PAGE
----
The nations’ law enforcement formally recognizes Mafia-like criminal organizations in Japan as bōryokudan or violent groups.

Members of such organizations are known as the Yakuza. Anywhere in the world, more specifically in the West, the term “yakuza” itself is often used to refer to both individual gangsters and the Japanese organized crime groups in general.

They engage in various criminal activities, including but not limited to drug trafficking, loan sharking, gambling, extortion, blackmail, prostitution, smuggling, and other illegal enterprises; they also control numerous businesses such as restaurants, taxi fleets, factories, bars, trucking companies, and even talent agencies.

Yakuza are involved in criminal activities not only in major cities in Japan but also worldwide.

Hierarchy in the Yakuza is established in the way reminiscent of a family, similar to that of the Italian mafia. The gang leader – also known as a conglomerate of Yakuza – is called oyabun (parent status or boss).

In contrast, the members or followers are known as kobun, meaning child status or apprentices. The Yakuza themselves think of their nature as chivalrous organizations.

Despite the questionable methods, they have been known to engage in charitable acts, for example making donations and delivering supplies to victims of the 2011 tsunami and earthquake.

So what you see in gangster movies about the Yakuza is not always true. Now here are some things you probably didn’t know about the organized crime groups.

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10 /10 Good For Nothing

The term yakuza translates to English as “good for nothing,” derived from the traditional Japanese form of counting comprised of yattsu-Ku-san, which refers to the number eight-nine-three.

In the card game oichu-kabu, the sum of those three numbers is 20, giving the worst possible total.

The goal of the card game is to draw three cards adding up to a score of 9. In case the sum exceeds 10, the second digit is used as the score. Either 10 or 20 gives players a losing hand, hence suitable for nothing.

9 /10 Descendants Of Samurai

The origin of Yakuza remains unclear, but general belief dictates that they are descendants of either gang of samurai without masters (ronin) who turned to street crimes and banditry or bands of do-gooders who defended villages from ronin during the early 17th century.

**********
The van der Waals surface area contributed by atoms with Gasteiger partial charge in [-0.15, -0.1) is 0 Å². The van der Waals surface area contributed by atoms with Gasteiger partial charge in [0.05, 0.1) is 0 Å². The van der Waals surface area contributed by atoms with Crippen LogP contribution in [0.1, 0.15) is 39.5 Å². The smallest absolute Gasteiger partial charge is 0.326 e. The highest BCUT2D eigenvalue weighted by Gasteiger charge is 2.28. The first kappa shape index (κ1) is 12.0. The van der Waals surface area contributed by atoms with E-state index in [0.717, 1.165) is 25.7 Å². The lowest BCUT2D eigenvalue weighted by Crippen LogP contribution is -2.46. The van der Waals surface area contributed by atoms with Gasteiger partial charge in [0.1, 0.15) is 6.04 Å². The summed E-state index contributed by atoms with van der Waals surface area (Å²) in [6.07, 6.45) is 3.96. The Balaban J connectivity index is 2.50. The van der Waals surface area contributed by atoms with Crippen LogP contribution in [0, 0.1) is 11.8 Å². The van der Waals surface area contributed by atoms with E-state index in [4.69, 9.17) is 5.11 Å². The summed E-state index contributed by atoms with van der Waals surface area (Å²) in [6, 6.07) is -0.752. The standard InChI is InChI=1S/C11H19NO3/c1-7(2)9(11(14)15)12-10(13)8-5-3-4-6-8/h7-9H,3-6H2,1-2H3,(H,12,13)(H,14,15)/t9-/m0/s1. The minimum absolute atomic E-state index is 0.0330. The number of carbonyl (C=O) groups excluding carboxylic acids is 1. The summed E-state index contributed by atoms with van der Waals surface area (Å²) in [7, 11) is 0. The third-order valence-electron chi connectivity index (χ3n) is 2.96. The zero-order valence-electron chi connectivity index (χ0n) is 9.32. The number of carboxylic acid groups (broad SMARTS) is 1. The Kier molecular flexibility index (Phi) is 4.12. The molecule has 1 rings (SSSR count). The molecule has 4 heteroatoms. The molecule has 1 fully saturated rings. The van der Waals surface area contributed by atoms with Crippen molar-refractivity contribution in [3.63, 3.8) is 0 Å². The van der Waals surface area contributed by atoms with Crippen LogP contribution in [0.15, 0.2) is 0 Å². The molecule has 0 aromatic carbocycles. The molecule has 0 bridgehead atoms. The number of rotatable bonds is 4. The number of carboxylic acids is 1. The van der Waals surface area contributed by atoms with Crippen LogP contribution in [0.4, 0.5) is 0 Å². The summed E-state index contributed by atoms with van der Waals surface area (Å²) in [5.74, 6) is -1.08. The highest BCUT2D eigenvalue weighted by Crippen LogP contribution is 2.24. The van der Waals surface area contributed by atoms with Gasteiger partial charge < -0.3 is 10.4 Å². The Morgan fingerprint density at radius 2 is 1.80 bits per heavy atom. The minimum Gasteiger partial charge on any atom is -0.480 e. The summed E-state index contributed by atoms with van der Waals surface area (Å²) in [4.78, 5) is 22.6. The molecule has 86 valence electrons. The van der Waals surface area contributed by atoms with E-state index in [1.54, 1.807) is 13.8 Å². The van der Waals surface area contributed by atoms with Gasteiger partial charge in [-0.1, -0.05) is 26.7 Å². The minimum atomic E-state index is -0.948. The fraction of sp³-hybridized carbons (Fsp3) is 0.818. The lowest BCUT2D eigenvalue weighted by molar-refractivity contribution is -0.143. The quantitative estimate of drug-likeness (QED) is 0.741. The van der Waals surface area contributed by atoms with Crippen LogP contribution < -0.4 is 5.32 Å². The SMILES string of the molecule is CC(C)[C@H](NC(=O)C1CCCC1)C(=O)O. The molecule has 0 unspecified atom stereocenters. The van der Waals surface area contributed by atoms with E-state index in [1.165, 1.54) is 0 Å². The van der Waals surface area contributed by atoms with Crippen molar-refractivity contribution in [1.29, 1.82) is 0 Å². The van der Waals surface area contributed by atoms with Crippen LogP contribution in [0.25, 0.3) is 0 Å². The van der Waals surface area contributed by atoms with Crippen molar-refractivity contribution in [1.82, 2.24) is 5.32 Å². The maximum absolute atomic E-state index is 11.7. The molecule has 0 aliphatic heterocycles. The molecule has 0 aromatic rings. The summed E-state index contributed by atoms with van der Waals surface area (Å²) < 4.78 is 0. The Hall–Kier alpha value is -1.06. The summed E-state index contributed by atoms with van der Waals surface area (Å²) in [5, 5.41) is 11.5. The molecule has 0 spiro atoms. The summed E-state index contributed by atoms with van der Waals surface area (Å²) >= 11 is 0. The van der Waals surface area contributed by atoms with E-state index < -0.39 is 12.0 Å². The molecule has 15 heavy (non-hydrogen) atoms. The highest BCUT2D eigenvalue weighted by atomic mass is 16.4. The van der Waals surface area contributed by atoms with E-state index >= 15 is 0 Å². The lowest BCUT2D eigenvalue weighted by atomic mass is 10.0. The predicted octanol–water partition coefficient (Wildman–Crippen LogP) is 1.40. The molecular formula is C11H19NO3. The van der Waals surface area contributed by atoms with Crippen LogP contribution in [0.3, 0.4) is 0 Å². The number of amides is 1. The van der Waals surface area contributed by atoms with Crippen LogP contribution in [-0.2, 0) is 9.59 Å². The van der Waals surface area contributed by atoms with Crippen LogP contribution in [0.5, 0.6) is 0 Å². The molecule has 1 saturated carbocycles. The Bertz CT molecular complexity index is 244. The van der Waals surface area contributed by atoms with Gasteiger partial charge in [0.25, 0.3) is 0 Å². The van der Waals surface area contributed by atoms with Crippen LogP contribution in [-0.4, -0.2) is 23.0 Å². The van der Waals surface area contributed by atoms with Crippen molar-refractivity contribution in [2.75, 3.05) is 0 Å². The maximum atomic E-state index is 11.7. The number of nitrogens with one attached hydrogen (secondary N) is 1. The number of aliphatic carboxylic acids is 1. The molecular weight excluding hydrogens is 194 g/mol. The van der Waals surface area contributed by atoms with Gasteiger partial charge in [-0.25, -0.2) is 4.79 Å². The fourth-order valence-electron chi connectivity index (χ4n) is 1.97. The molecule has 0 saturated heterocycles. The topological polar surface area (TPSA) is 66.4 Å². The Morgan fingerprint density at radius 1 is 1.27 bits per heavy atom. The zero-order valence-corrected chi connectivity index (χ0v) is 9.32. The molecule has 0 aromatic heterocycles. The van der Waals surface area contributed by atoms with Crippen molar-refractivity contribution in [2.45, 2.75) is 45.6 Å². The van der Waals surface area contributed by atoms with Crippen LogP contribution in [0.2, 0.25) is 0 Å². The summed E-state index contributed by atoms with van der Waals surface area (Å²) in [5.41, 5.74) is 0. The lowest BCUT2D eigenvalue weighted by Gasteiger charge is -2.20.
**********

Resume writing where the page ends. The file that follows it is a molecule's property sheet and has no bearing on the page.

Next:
Their lineage may also be traced to gamblers in feudal Japan, possibly due to the association between yakuza and card games.

Most modern Yakuza come from two social classifications which initially emerged during the mid-Edo period (1603–1868): bakuto, people involved or participated in gambling, and tekiya, those who peddled illicit goods.

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8 /10 Shimizu Jirocho

The most famous Yakuza of them all and a praised folk hero of Japan was Jirohachi Yamamoto, more commonly known as Shimizu Jirocho.

He was an adopted son of his uncle, whose occupation was rice wholesaler. Following the death of the uncle, Jirocho took over the business but soon turned into a gambler.

He spent most of his adult life as a crime boss and a violent one at that. Jirocho built up his reputation and extended his influence by fighting over territories relating to the local maritime transport routes, including the Fuji River.

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7 /10 Members Count

Yakuza membership reached its highest level in the 1960s with some 180,000 known members.

The number has since been declining to about 80,000 in the 21st century, equally divided between regular active members and associates.

Those members are further organized into hundreds of different gangs, but most are affiliated under roughly 21 significant groups.

The largest conglomerate gang is Yamaguchi-Gumi, founded by Yamaguchi Harukichi in 1915. The group became fully developed and aggrandized after World War II by Taoka Kazuo, leader of Yamaguchi-gumi until his death in 1981.